I just came back from my first trip to India. I've been wanting to visit India for a long time but I always got overwhelmed when the idea of planning a trip there came up. India is so big. There are so many people and languages. Then this year one of my teachers invited me to go with her to see her guru.
She asked me during a class I was taking with her over the summer. "Do you want to go to India?" she said, very casually. I said, "I've always wanted to go to India....." but I didn't commit at that moment. I said, "I'll have to think about it." But I knew when she asked me that I'd go. I knew in my gut and with every cell in my body.
I trust this teacher implicitly and, while I'm still trying to figure out if I have a guru (or multiple gurus), if I were to commit to one, she would be at the top of the list.
We went to my teacher's guru's Ashram near Vellore in the south of India. My eight days at the Ashram were some of the most colorful, energetic, spiritually rich days of my life. It would take me hours and days to document the different rituals and ceremonies I was privileged to be a part of; and because I was technology free, I have no photos of any of my experiences in these sacred places. It's all in my mind, in my own private little memory vault of life experiences. It feels right that I can only relive these moments in my own mind, free from any outside lens of my own or anyone else.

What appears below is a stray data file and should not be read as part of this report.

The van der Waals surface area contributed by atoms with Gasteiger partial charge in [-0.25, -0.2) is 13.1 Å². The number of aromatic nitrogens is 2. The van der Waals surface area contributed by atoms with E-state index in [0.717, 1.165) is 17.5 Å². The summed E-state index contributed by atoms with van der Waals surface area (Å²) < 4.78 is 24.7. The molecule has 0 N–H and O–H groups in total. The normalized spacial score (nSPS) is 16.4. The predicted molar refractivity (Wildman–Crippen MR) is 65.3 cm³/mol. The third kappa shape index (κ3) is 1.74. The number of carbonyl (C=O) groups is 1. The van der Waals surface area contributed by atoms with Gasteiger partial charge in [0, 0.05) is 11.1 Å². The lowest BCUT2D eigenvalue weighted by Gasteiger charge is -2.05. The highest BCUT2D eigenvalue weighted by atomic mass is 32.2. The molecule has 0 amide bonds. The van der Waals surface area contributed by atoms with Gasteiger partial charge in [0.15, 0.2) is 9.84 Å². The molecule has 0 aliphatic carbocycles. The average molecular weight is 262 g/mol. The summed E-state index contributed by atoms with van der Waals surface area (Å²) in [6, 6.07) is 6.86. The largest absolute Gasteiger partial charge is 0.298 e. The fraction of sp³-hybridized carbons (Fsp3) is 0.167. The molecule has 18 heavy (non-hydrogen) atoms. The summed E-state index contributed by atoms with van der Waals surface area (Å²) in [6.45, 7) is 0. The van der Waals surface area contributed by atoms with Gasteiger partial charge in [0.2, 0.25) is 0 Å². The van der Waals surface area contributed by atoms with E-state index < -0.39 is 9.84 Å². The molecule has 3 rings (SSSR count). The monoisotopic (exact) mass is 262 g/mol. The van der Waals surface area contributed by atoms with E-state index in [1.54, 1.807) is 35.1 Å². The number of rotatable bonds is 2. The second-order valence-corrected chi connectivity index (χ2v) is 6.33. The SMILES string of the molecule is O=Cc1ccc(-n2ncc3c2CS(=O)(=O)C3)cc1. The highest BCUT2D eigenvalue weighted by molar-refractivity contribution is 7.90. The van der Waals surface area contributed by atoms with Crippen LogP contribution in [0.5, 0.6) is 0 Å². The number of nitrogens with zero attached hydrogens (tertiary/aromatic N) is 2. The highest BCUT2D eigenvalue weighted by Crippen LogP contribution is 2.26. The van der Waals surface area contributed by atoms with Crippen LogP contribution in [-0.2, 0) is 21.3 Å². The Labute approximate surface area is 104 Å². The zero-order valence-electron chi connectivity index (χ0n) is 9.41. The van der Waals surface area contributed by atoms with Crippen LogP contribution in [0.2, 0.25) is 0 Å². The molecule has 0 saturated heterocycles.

While we were in India, I had a momentary crisis of faith and I confided in my teacher that I was struggling. In the midst of such intense devotion around me, was my spiritual expression enough? Why did my spiritual path look so different from so many of the people around me?
My teacher looked at me with complete acceptance, openness, and said, "Laura, you have to do what works for you." She gestured with her hand in a circle across all of the devotees sitting near us, "this path is healing for me. I have my own story and you have yours. You have to follow the path that is healing for you."
It was as if a giant blister had been popped. I felt utter relief, a visceral release, to have confided in my teacher, to have been honest and clear about who I was and what I was thinking. For the rest of my time in India I did my own spiritual practices within the other ceremonies and rituals at the Ashram. In making them mine, I was able to connect with myself, and I was able to connect with the people around me. I was on my spiritual path, riding alongside all these other people, all of them on their own paths. It felt real and good and deep. I'm counting the days until I can go back to India.